In Part 1 of “Gluttony”, we set up the concept of Seven Deadly Synapses the book.
In Part 2, we looked at how an Oreo cookie is broken down and ends up either becoming a part of us, or being released in the toilet.
In Part 3, we looked at our motivations for eating, and how they might be altered by chemicals made by our bodies, or even chemicals coming from hitch-hiker microbes.
In this Sunday’s installment, we’ll talk about how our genes may be driving the process of gluttony.
Before the revolution in gene sequencing of the last three decades, which culminated in the Human Genome Project, the main way for genetic researchers to study disease was to catalog and sift through the spontaneous mutations that arose in laboratory mice. For years now, to make genetic research possible, different strains of laboratory mice have been inbred for hundreds of generations. Now, each individual mouse of a strain is essentially an identical genetic copy of its father and mother, a duplicate of its cousins and siblings, and the original from which its unborn descendants are copied.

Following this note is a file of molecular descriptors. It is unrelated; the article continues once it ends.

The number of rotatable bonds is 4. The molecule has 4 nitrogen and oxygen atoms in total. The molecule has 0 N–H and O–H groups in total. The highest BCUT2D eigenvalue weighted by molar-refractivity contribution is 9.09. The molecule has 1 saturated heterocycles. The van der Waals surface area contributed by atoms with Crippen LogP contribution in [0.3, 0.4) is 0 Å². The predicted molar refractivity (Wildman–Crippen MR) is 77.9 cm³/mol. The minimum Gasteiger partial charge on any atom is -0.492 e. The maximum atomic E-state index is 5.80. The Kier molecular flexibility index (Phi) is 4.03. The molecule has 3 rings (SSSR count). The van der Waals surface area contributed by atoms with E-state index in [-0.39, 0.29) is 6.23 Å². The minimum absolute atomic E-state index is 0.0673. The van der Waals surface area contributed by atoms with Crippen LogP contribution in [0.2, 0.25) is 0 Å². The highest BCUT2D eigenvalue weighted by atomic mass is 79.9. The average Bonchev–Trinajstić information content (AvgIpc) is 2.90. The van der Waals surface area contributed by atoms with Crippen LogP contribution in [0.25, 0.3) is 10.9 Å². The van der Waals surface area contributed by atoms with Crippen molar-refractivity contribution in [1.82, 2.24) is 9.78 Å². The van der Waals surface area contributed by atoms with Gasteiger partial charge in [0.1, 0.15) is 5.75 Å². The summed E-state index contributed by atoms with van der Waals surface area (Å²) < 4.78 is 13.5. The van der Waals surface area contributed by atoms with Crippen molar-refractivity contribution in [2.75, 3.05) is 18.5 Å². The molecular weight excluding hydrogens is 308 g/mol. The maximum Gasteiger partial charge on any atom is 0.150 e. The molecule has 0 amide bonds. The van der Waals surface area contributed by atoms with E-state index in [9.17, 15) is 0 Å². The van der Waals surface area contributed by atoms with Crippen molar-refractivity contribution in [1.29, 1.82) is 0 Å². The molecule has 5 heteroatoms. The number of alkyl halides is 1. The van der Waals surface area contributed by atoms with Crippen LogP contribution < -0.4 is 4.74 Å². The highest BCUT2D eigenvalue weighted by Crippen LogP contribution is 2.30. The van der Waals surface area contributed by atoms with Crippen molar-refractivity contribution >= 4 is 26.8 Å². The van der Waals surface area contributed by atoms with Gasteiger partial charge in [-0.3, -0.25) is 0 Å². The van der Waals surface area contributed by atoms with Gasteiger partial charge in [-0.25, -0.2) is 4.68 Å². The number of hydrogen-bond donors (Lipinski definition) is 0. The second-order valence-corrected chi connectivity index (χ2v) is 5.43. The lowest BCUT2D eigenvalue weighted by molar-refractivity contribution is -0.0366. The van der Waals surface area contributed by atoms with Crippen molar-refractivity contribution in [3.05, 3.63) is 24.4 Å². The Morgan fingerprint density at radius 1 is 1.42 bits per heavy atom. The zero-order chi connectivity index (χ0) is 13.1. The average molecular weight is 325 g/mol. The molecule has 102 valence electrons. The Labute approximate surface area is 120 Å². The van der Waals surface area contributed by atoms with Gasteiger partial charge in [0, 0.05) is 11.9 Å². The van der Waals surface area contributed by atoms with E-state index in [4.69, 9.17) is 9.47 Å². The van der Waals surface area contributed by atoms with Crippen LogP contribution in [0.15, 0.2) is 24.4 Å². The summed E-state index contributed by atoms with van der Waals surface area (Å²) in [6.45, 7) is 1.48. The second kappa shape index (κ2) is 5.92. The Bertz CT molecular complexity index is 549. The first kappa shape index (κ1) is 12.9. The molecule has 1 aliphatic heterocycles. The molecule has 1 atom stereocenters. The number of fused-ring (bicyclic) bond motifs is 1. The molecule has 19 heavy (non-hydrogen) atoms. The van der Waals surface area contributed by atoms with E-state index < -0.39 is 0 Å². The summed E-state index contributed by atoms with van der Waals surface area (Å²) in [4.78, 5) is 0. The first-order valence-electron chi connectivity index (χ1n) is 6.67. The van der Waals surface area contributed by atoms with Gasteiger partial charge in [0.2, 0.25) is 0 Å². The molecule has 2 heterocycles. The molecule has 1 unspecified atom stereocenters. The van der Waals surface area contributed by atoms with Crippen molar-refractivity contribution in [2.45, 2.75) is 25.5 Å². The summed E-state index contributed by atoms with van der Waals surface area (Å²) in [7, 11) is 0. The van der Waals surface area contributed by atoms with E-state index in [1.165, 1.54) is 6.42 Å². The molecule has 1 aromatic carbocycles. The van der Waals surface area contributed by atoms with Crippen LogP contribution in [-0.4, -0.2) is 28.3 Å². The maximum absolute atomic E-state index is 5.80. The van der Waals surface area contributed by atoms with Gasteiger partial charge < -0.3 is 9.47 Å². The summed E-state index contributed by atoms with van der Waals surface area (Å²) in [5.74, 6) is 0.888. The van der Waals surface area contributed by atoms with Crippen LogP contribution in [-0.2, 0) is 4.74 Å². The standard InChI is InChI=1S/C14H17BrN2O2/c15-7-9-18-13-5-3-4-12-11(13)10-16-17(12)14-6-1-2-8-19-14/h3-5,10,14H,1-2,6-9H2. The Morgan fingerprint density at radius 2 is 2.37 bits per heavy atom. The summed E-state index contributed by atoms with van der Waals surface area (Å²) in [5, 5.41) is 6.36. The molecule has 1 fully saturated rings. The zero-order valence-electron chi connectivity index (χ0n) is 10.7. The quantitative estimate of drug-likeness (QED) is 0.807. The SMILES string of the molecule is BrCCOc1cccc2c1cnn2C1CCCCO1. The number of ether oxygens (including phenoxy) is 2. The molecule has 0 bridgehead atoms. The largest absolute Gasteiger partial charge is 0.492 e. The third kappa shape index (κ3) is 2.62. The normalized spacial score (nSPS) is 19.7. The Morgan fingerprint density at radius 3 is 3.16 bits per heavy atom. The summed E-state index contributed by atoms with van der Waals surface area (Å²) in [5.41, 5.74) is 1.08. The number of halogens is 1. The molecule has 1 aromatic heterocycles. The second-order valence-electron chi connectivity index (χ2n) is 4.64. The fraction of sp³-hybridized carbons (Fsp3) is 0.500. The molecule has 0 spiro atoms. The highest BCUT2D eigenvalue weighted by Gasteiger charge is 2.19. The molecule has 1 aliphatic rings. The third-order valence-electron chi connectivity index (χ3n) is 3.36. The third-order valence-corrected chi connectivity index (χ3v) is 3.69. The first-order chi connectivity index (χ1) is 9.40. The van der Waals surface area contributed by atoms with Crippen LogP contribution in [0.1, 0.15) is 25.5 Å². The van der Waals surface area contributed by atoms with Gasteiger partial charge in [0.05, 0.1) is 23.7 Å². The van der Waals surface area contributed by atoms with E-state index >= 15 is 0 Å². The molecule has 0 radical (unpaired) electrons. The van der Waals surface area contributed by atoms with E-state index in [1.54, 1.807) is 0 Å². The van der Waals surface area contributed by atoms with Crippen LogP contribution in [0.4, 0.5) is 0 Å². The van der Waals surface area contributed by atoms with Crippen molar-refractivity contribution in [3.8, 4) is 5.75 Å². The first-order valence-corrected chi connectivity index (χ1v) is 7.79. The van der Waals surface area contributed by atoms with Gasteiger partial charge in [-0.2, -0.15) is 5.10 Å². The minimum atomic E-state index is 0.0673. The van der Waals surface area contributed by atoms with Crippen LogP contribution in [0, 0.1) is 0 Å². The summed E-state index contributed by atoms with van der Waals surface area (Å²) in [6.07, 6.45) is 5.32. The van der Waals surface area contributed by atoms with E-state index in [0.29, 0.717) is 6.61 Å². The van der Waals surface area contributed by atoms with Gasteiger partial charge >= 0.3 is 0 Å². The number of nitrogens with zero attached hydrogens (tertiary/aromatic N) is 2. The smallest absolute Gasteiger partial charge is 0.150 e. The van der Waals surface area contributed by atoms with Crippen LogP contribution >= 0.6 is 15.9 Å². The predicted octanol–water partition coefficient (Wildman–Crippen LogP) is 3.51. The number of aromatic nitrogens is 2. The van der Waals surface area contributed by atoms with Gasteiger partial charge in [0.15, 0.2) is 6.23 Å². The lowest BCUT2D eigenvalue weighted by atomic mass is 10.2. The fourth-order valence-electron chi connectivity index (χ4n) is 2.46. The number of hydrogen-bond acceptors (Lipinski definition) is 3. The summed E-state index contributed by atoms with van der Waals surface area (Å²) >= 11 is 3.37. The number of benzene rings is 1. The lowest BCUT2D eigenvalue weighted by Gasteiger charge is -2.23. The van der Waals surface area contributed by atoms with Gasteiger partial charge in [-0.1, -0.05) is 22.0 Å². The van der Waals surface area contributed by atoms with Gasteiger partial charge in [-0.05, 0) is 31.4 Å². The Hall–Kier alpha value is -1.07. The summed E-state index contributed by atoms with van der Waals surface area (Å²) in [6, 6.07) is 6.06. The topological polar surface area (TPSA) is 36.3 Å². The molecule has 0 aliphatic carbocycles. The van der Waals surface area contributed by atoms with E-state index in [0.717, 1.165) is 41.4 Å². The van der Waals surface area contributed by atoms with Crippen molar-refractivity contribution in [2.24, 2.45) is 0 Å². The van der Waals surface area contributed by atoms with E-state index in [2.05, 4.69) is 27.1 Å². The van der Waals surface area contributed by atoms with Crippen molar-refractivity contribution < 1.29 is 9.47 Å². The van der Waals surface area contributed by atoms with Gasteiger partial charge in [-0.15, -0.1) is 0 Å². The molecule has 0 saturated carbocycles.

For example, a kind of shiny black mouse called “C57Bl” is an inbred strain; all mice of this type are genetically identical, except for mistakes and random changes made in the copying process. In one of these mutations, mice begin to get fatter and fatter starting at about four weeks of age, about the time the mice reach sexual maturity. As adults, they’re grossly obese, barely able to move around their cages. Genes are named with a short designator, and since there are two copies of each gene, one from the mother and one from the father, the names of the two gene types are separated with a slash. Because of this obesity, mice that carry two copies of the mutation that makes them fat are called ob/ob mice.